I got not one, but two monitors from LG for review last week. One was a specialised gaming monitor. The other was a lot more fun.

The gaming monitor, the LG 24GM77 (catchy!), made a lot of boasts, and included a lot of "gaming" features like promises to reduce response time, but I'll be honest, I didn't notice anything looking any smoother or faster. Aside from some punchier colours, I couldn't see much difference between its performance and my own cheap-ass Asus monitor.

It had a pretty decent build quality though, and could also easily rotate 90-degrees in case you wanted a vertical monitor for a secondary display (or you have a SHMUP fetish).

The other monitor, though, is the one I want to talk about. The 34UC97, aka the Curved UltraWide, it is the most ridiculous display I have ever played a video game on, and that's coming from someone who's played Halo in a cinema.

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It is 34-inches. That's bigger than a lot of people's TV sets. It's also curved. And that real estate is stretched over a 21:9 display ratio, which on a TV set - where most content at 16:9 - is all but useless (only certain movies, like blockbuster epics, are filmed in 21:9), but on a monitor is a revelation.

The basic idea is that it allows you to perform functions normally reserved for a dual-display setup on a single screen. So during work hours, I could have Chrome open on the left hand side of the monitor, with Photoshop on the right, which made a lot of my work (especially the behind-the-scenes stuff) a lot easier to manage.

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But whatever, that's boring, and it's the kind of stuff people who need two monitors probably already have two monitors for. Where the UltraWide shone was with media and games.

The first thing I did when I set the screen up was go to YouTube and fire up a movie trailer, see how it went. I chose the Force Awakens clip - yes, when it comes to the first look at a Star Wars movie, I am a hypocrite - and enjoyed the fact that it automatically defaulted to a fullscreen 21:9 display, with no cropping. While most 1080p content ended up a little blurry (the screen's native resolution is 3440x1440), higher-res stuff looked incredible. It's amazing the difference it makes seeing 21:9 video with no black bars.

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The second thing I did was play some games. Games are the only thing you should consider buying this monitor for.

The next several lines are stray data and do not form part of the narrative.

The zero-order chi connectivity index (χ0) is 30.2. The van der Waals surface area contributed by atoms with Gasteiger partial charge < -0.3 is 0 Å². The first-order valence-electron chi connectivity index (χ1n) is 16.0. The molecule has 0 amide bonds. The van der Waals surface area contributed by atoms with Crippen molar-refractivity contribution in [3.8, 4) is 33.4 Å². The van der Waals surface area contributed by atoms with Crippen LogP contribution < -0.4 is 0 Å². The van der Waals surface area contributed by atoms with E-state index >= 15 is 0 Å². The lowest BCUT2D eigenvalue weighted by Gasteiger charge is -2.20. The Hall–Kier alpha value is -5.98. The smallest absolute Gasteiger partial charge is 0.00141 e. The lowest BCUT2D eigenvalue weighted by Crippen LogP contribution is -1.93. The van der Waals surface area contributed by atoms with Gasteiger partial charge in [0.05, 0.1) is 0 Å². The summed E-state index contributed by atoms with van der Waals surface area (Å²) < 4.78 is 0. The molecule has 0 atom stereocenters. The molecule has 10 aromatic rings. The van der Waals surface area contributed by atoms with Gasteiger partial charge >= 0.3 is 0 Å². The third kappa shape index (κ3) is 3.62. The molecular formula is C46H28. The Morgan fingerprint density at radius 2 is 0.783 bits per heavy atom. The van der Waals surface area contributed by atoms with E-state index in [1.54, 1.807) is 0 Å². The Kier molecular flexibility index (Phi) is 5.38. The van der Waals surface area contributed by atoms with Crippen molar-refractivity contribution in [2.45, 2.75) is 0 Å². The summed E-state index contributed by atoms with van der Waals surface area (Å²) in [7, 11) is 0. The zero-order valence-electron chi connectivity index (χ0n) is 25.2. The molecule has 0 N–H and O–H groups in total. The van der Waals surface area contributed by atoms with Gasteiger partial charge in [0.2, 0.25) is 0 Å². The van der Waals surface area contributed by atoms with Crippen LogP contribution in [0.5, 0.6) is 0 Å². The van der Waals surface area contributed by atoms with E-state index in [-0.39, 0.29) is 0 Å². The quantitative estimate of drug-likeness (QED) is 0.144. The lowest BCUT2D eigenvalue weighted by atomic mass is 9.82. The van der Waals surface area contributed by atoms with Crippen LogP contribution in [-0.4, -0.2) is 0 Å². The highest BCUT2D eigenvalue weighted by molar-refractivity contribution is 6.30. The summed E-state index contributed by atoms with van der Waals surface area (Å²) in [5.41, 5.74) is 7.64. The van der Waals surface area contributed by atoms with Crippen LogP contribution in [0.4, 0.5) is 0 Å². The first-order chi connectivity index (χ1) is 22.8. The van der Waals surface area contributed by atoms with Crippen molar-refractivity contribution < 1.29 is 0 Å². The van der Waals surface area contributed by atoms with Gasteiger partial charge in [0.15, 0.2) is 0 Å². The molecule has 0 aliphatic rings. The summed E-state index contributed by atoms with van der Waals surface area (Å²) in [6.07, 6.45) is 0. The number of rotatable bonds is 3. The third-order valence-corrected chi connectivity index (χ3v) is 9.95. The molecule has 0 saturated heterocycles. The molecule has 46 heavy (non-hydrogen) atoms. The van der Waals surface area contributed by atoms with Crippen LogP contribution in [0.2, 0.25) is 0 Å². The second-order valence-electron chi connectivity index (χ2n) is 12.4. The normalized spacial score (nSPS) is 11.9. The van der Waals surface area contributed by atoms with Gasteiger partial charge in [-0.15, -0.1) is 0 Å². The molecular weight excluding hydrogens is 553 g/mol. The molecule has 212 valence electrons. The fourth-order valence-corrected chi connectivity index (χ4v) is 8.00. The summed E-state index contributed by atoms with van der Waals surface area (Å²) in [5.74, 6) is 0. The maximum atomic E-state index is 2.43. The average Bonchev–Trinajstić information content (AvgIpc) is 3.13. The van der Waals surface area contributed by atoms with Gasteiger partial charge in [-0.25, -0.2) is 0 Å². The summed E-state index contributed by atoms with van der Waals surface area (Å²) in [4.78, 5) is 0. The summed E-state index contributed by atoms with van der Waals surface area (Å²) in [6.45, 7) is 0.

I've never bothered with a dual-monitor setup because the thought of monitor frames interrupting my vision makes my OCD burst into flames. The UltraWide, though, let me play games in 3440x1440 with no interruptions whatsoever, and it was glorious.

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Far Cry 4 was cinematic (see above). Civilization V was epic in the scale it could display. I'm not normally a fan of curved displays, because on TV sets - where you're sat at a distance - I think they're a stupid novelty. But here, at my standing desk, the screen was right in front of me, and the curves were wrapping around my peripheral vision.

It wasn't all a glorious improvement, though. In action games and shooters, the monitor does nothing but make a game more immersive and attractive, but in stuff like strategy games, it introduces its own sets of headaches. If a game needs you to be clicking through menus or responding to prompts, it can take an eternity to get your mouse from one end of the screen to the other, which slows you down and makes it a bit of a hassle. UPDATE - Yes, you can increase your mouse speed. Which I did (my Mionix lets me switch on the fly). But in testing I found that having to constantly switch between desktop, FPS and strategy speeds was a huge hassle. THAT SAID, I was testing! I guess if all you do is play Civ V all day, this isn't as big a deal!

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That extended to my use of the display in more mundane tasks like using Chrome; accessing a tab at the top-left of the screen then responding to a pop-up on the bottom-right quickly became more trouble than the benefits of the screen size were providing.

Because of this, I actually found myself disconnecting the display for most of the day, and using it only for certain activities, like playing a first-person shooter or driving game.

Which at the end of the day leaves me torn on the monitor, which is very expensive (it retails for $1300 in the US). For games, unless you prefer glass displays at this pricier end of the market (this has a regular matte coating) it's almost unbeatable. Every time I go back and play Far Cry 4 on my regular 16:10 23-inch display, I get a little sad. But given the hassles involved in using it for other tasks (and that price), I can't recommend it to everyone.

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If you're an independently wealthy PC gamer with a penchant for first-person shooters, though, knock yourself out.


LG provided both displays for review purposes. Both have now been returned to LG.